Another leadership skill is communication, which is certainly central to an executive in any area or discipline. For financial executives, communication skills encompass managing the flow of information internally and externally, particularly around goals, targets, and results. For senior financial leadership, stakeholder management is a major responsibility and time commitment, balancing demands from investors to the media. Financial leaders must know what to communicate and how to communicate—skills that require patience and judgment.
A key component in communication is clarity, the ability to convey a clear picture for internal and external audiences. When dealing with the board, in particular, financial leaders must be able to articulate complex issues in a way that is easy to understand, without resorting to unnecessary financial jargon. Talent development around communication includes the ability to be good “on one’s feet,” projecting confidence and, at times, providing comfort.
Problem-solving is another valued skill, and it enhances decision quality. Financial leaders need to “own” the troublespots in the company and are expected to possess the aptitude to dig deep into certain areas. This competency highlights the need to develop the ability to work with colleagues throughout the organization to gain a fuller understanding of the dynamics of the business. Complementary strengths in this area include dealing with ambiguity and developing perspective. This involves taking the broad view of an issue and projecting it into the future (even though the future may be uncertain). Those who can achieve balance in decision making so that it is both expedient and sound are highly valued.
Leaders are also differentiated by their ability to motivate and inspire others, especially in an environment in which people are doing more with less and dealing with uncertainty. Managers need to develop the ability to inspire others in their current roles; at the executive level, the importance of this skill increases. Such “people skills” are regarded by senior financial leaders as being highly important; this can be an area in which some seasoned financial executives wished they had more development earlier in their careers.
In summary, top financial leaders are expected to have a broad business brain. Although technical skill development is very important to having a highly competent bench of financial talent in place, attention must also be paid to the breadth of experience and skills. This foundation will ensure that the financial talent today can be developed into the financial leaders of tomorrow, who not only provide the right information, but also are future-focused. These future leaders must be prepared to one day step into bigger roles from which they will help lead change and champion innovation across the organization.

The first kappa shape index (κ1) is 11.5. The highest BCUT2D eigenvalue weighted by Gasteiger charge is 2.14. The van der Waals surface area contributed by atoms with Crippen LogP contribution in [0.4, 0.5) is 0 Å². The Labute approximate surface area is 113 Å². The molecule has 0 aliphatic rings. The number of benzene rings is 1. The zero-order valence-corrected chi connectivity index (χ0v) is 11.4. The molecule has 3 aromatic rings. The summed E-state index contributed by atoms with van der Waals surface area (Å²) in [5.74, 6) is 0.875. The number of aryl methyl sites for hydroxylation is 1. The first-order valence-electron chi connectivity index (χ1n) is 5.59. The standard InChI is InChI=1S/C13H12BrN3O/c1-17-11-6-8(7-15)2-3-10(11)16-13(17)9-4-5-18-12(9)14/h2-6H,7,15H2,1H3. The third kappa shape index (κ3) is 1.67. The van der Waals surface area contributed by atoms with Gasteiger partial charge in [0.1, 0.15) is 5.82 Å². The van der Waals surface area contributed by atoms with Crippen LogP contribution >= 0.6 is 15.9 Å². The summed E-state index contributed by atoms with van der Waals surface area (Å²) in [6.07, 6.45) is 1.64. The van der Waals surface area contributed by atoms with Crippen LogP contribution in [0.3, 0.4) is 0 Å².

Tips for Developing Financial Talent
• Provide opportunities and experiences to learn how the business operates. Promising financial talent today will be the financial leaders tomorrow, who will be accountable for part of the business—not just for the accounting.
• Develop a good analytical brain combined with excellent communication skills. These are key ingredients for a successful financial leader.
• Concentrate on the technical skills. For example, a treasury role is very important for understanding capital markets. But do not emphasize technical skills at the exclusion of all else.
• Learn to work with and engage a variety of stakeholders toward outcomes. Bringing strategy to fruition is essential to the financial leader’s role.
• Become knowledgeable about external relationships and how to manage them. As financial leaders one day, this up-and-coming talent will deal closely with financiers, investors, regulators and others. The CFO, in fact, is often viewed as an ambassador for the organization.
• Value team building and people skills. As managers today and leaders tomorrow, financial talent must be able to build and inspire strong teams that can deliver for the organization.
• Uphold one’s personal values and integrity. Be a role model for the highest of ethical standards.